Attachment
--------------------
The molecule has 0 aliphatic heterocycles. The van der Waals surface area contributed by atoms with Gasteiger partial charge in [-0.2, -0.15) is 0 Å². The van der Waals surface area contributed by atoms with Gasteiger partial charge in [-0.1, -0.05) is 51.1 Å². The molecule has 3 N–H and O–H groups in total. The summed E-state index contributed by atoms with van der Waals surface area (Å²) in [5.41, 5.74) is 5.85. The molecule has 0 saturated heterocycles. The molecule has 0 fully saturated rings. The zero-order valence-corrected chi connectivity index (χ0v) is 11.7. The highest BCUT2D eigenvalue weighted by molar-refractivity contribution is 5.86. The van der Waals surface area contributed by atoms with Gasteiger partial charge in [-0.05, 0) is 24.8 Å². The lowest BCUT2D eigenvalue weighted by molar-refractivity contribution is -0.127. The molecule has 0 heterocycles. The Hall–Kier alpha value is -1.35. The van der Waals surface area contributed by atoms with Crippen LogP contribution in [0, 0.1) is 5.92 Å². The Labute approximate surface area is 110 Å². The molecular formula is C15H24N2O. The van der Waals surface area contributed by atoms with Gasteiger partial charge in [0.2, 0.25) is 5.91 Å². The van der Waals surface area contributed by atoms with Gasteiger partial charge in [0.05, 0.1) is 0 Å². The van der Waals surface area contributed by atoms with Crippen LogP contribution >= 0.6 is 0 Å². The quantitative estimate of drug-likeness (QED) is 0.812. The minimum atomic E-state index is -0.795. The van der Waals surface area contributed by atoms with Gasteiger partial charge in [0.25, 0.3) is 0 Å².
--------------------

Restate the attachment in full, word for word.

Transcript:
The molecule has 0 aliphatic heterocycles. The van der Waals surface area contributed by atoms with Gasteiger partial charge in [-0.2, -0.15) is 0 Å². The van der Waals surface area contributed by atoms with Gasteiger partial charge in [-0.1, -0.05) is 51.1 Å². The molecule has 3 N–H and O–H groups in total. The summed E-state index contributed by atoms with van der Waals surface area (Å²) in [5.41, 5.74) is 5.85. The molecule has 0 saturated heterocycles. The molecule has 0 fully saturated rings. The zero-order valence-corrected chi connectivity index (χ0v) is 11.7. The highest BCUT2D eigenvalue weighted by molar-refractivity contribution is 5.86. The van der Waals surface area contributed by atoms with Gasteiger partial charge in [-0.05, 0) is 24.8 Å². The lowest BCUT2D eigenvalue weighted by molar-refractivity contribution is -0.127. The molecule has 0 heterocycles. The Hall–Kier alpha value is -1.35. The van der Waals surface area contributed by atoms with Crippen LogP contribution in [0, 0.1) is 5.92 Å². The Labute approximate surface area is 110 Å². The molecular formula is C15H24N2O. The van der Waals surface area contributed by atoms with Gasteiger partial charge in [0.2, 0.25) is 5.91 Å². The van der Waals surface area contributed by atoms with Gasteiger partial charge in [0.05, 0.1) is 0 Å². The van der Waals surface area contributed by atoms with Crippen LogP contribution >= 0.6 is 0 Å². The quantitative estimate of drug-likeness (QED) is 0.812. The minimum atomic E-state index is -0.795. The van der Waals surface area contributed by atoms with Gasteiger partial charge in [0.25, 0.3) is 0 Å².